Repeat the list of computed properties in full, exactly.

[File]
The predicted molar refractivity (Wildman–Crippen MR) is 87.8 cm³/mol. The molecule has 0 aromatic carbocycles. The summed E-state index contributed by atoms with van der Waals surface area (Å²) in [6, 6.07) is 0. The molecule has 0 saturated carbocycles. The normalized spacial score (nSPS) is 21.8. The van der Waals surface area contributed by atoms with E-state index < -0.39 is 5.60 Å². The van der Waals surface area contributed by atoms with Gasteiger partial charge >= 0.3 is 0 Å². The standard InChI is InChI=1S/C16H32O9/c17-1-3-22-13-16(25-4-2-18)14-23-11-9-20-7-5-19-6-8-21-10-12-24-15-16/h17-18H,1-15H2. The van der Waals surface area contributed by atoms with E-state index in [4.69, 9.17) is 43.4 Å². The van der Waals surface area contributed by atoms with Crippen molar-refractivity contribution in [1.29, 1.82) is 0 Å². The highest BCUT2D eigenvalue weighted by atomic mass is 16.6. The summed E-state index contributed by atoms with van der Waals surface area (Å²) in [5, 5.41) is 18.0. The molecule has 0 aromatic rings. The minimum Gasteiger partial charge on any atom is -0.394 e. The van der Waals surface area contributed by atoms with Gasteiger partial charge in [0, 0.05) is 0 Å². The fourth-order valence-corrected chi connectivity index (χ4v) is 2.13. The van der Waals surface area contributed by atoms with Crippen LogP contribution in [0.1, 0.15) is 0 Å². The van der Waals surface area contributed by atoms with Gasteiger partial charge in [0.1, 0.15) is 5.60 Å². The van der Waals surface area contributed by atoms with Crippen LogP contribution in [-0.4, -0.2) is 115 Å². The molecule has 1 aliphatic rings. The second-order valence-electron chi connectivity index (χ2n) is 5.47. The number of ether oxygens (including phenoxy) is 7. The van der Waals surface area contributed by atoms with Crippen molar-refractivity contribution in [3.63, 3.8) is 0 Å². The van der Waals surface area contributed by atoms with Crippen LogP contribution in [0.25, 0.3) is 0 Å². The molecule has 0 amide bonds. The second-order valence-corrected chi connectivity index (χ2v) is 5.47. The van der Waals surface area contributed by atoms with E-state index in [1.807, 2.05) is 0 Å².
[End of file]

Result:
The predicted molar refractivity (Wildman–Crippen MR) is 87.8 cm³/mol. The molecule has 0 aromatic carbocycles. The summed E-state index contributed by atoms with van der Waals surface area (Å²) in [6, 6.07) is 0. The molecule has 0 saturated carbocycles. The normalized spacial score (nSPS) is 21.8. The van der Waals surface area contributed by atoms with E-state index < -0.39 is 5.60 Å². The van der Waals surface area contributed by atoms with Gasteiger partial charge >= 0.3 is 0 Å². The standard InChI is InChI=1S/C16H32O9/c17-1-3-22-13-16(25-4-2-18)14-23-11-9-20-7-5-19-6-8-21-10-12-24-15-16/h17-18H,1-15H2. The van der Waals surface area contributed by atoms with E-state index in [4.69, 9.17) is 43.4 Å². The van der Waals surface area contributed by atoms with Crippen molar-refractivity contribution in [1.29, 1.82) is 0 Å². The highest BCUT2D eigenvalue weighted by atomic mass is 16.6. The summed E-state index contributed by atoms with van der Waals surface area (Å²) in [5, 5.41) is 18.0. The molecule has 0 aromatic rings. The minimum Gasteiger partial charge on any atom is -0.394 e. The van der Waals surface area contributed by atoms with Gasteiger partial charge in [0, 0.05) is 0 Å². The fourth-order valence-corrected chi connectivity index (χ4v) is 2.13. The van der Waals surface area contributed by atoms with Crippen LogP contribution in [0.1, 0.15) is 0 Å². The van der Waals surface area contributed by atoms with Gasteiger partial charge in [0.1, 0.15) is 5.60 Å². The van der Waals surface area contributed by atoms with Crippen LogP contribution in [-0.4, -0.2) is 115 Å². The molecule has 1 aliphatic rings. The second-order valence-electron chi connectivity index (χ2n) is 5.47. The number of ether oxygens (including phenoxy) is 7. The van der Waals surface area contributed by atoms with Crippen molar-refractivity contribution in [3.63, 3.8) is 0 Å². The van der Waals surface area contributed by atoms with Crippen LogP contribution in [0.25, 0.3) is 0 Å². The molecule has 0 amide bonds. The second-order valence-corrected chi connectivity index (χ2v) is 5.47. The van der Waals surface area contributed by atoms with E-state index in [1.807, 2.05) is 0 Å².